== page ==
I've also kind of convinced myself that the whole idea of the car having inherent understeer base on roll heights is a time suck at the autoX.  I'm thinking the goal is to get much closer to neutral with the roll centers then then use the bars to tune so 1 set of tuning isn't fighting the other.  This might be misguided but in my head its making sense.

TurnerX19
TurnerX19 UberDork
6/14/24 12:02 p.m.

In reply to mke :

Your last paragraph is on point. This is the direction most have been moving towards for decades. Start neutral and adjust with bars.

DaewooOfDeath
DaewooOfDeath SuperDork
6/15/24 1:48 a.m.
mke said:

In reply to DaewooOfDeath :

Here is baseline, camber is -0.981 and I reset the graph to be left bump v left camber

Here is 1" left bump, camber is now -2.03 so it has camber gain on bump

Here it is with 2 deg roll, left camber is now -0.056, so its loosing camber at 1/2 the rate the car rolls....not loosing any or even gaining would be ideal I guess but the geometry is working in a helpful direction at least.  I changed the graph to roll deg v left camber.

The whole roll center height vs how roll bars work honestly has been baking my brain a bit.  In the one video I post he talks about want the rear roll centers higher than the front and says that creates a roll axis that points down toward the front so that when the car rolls, it rolls onto the outer front tire and that makes it naturally under steer.  That makes sense to me, roll onto the the outer front you overload it, and understeer. 

Comparing that to bars though, its kind of the opposite?  raising the REAR roll height is like a heavy FRONT bar as both over load the outer front tire if I'm understanding this right...and I may not be. blush  My first thought was exactly what you're saying, high roll center the same as a big bar on the same end....but a bar doesn't change the roll axis so I've now convinced myself that its the opposite.

I've also kind of convinced myself that the whole idea of the car having inherent understeer base on roll heights is a time suck at the autoX.  I'm thinking the goal is to get much closer to neutral with the roll centers then then use the bars to tune so 1 set of tuning isn't fighting the other.  This might be misguided but in my head its making sense.

I think that might be a good idea, and it's relatively close to what I ended up doing with the munchkin-made Daewoo abomination, but there are two ways to get "neutral" roll centers.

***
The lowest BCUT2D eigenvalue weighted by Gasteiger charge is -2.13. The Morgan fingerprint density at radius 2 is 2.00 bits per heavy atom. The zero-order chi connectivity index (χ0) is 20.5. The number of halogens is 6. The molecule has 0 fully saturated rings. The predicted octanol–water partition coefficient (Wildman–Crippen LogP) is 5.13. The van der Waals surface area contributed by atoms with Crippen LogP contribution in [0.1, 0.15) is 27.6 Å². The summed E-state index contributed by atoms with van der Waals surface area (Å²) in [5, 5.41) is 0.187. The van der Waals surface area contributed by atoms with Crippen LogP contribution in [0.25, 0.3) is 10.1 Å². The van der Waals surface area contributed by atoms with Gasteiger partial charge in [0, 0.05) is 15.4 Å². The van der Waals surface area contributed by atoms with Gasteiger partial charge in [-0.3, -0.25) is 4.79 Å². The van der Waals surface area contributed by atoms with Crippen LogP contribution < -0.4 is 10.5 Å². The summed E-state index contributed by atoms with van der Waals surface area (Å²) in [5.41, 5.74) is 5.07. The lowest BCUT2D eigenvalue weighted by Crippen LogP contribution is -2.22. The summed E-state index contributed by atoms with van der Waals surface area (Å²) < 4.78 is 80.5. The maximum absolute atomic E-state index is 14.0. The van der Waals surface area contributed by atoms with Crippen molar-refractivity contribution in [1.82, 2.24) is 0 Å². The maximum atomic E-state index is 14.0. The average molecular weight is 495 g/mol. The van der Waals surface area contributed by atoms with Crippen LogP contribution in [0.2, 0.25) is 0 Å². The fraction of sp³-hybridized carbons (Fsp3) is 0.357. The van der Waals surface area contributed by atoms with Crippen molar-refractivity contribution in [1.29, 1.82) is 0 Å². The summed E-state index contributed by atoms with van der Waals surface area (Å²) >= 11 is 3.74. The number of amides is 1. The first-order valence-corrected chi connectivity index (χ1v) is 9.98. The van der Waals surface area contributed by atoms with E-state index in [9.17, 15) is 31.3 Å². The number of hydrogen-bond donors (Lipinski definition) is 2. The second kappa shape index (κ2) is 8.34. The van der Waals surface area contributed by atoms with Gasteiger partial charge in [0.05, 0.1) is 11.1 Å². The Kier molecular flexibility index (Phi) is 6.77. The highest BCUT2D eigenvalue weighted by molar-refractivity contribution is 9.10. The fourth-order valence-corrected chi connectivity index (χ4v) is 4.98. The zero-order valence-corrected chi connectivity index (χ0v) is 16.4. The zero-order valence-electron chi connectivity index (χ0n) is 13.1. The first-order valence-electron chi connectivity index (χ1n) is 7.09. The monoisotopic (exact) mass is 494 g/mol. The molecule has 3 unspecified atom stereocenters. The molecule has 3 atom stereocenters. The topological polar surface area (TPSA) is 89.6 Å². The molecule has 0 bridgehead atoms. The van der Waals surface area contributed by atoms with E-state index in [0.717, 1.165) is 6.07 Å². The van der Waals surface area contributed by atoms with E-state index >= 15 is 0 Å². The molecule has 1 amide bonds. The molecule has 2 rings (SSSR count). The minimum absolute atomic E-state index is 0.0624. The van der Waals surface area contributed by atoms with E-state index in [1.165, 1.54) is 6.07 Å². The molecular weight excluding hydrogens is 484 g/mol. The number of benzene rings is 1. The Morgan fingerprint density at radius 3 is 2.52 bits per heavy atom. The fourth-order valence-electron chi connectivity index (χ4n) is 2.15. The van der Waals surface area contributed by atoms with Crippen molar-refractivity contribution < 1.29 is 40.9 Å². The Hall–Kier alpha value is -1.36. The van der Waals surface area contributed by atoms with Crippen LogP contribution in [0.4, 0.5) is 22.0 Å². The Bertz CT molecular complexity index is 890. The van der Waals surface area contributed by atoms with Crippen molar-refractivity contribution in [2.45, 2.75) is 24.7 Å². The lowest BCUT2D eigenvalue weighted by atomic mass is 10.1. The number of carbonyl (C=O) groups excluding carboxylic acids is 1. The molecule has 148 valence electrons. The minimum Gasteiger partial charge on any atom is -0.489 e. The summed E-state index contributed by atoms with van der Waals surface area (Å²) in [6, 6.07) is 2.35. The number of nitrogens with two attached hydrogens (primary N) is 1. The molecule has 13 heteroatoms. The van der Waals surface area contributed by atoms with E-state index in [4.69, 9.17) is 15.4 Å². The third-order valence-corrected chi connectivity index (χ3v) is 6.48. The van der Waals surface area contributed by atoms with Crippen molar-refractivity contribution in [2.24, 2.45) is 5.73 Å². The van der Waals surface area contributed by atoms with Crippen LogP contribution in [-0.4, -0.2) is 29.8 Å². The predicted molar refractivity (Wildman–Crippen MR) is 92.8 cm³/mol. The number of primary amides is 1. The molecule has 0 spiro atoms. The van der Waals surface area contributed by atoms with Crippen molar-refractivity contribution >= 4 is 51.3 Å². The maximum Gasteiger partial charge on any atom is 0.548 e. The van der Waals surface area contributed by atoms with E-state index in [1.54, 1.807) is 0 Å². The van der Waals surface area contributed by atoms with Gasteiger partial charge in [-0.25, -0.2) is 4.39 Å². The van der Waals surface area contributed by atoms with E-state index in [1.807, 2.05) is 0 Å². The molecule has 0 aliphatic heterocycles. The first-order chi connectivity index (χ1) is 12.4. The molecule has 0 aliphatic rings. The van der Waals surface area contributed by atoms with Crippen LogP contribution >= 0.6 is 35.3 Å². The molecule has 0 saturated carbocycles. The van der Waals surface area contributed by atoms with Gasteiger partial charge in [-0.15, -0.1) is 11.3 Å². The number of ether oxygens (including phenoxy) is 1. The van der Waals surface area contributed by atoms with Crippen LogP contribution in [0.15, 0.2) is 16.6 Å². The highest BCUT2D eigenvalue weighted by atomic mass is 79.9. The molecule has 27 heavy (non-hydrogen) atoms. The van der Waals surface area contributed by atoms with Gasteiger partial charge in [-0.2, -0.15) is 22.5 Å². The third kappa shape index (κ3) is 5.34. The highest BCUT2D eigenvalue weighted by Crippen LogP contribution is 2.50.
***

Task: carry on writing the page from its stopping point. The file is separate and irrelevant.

The first is to lower the rear, which seems to be what you're starting on. This will require bigger bars. The second is to raise the front, which will not require bigger bars. 

mke
mke Dork
6/15/24 9:23 a.m.

In reply to DaewooOfDeath :

I'm thinking some of each.  When I lowered the car it dropped both roll centers significantly so I'm thinking maybe leave the rear right about where it ended up, and then get the front back up into positive territory at least.  That will still leave a little rear bias but way less than it had.

I was looking at bars I thought I could useat.. Coleman?  I remember LOTS of options.

DaewooOfDeath
DaewooOfDeath SuperDork
6/16/24 11:16 p.m.
mke said:

In reply to DaewooOfDeath :

I'm thinking some of each.  When I lowered the car it dropped both roll centers significantly so I'm thinking maybe leave the rear right about where it ended up, and then get the front back up into positive territory at least.  That will still leave a little rear bias but way less than it had.

I was looking at bars I thought I could useat.. Coleman?  I remember LOTS of options.

I've been happiest when I don't use bars at all, but that's a whole can of worms. ;)

mke
mke Dork
6/17/24 1:54 p.m.
DaewooOfDeath said:

I've been happiest when I don't use bars at all, but that's a whole can of worms. ;)

Years ago on an FSAE car I convinced myself the bar were unnecessary and designed the shock linkage with an adjustable and aggressive progressive rate.   I'm not sure if it was a good idea, we didn't win, but did well, 17/120? overall, top 10 in driving events? The car drove good, very minimal roll but no real idea if my linkage was helping.

The springs I have in the 308 are pretty stiff, 2.5hz iirc?  I removed the rear bar years ago and it's the stock front bar with is pretty light, 0.70"?.  The "upgrade" is usually 1", but I've seen 1.125 also.... but they are usually running spring rates about 1/2 what I settled on so I am on the more spring less bar end of the spectrum....again that to say I've tested and this is faster, it just guess work really.

 

DaewooOfDeath
DaewooOfDeath SuperDork
6/18/24 3:49 a.m.

In reply to mke :

When I was making the Daewoo abomination, I read a series of setup articles by Steve Hoelscher on his no-bars X19 and MR2 autocross cars. He makes the claim that swaybars convert roll into weight transfer, though every math/physics person I've posed this question to has given me a different answer. 

Regardless, he won a cajillion titles with those cars so I thought it would at least be worth a try. I basically took the spring rate and roll center calculations he used on the MR2 and turned them backwards for the Daewoo - FWD, all struts Daewoo vs MR all struts MR2 - since an FWD car is basically an mid engined car driving in reverse. Or, in your case, your car can be interpretted as a V12 Civic driving in reverse. wink

I don't have the equipment to tell you if this resulted in less weight transfer but I can tell you with 100% certainty that even with high roll centers (roughly the middle of the oil pan in front, about 4 cm higher than that in the back) this setup required quite stiff springs. It did end up handling way better than it had any right to, and better than a lot of dedicated performance cars I've tried before. It also made the suspension truly independent at all four wheels, and it took bumpy corners like a demon. 

I did a similar setup on a 2002 Hyundai Elantra to similar effect, and a 2004 Tuscani which was too softly sprung to really work.  I've never tried it on anything RWD, though it's on my to-do list. I'm not sure you'd see a big difference, considering how much spring and how little bar you already have.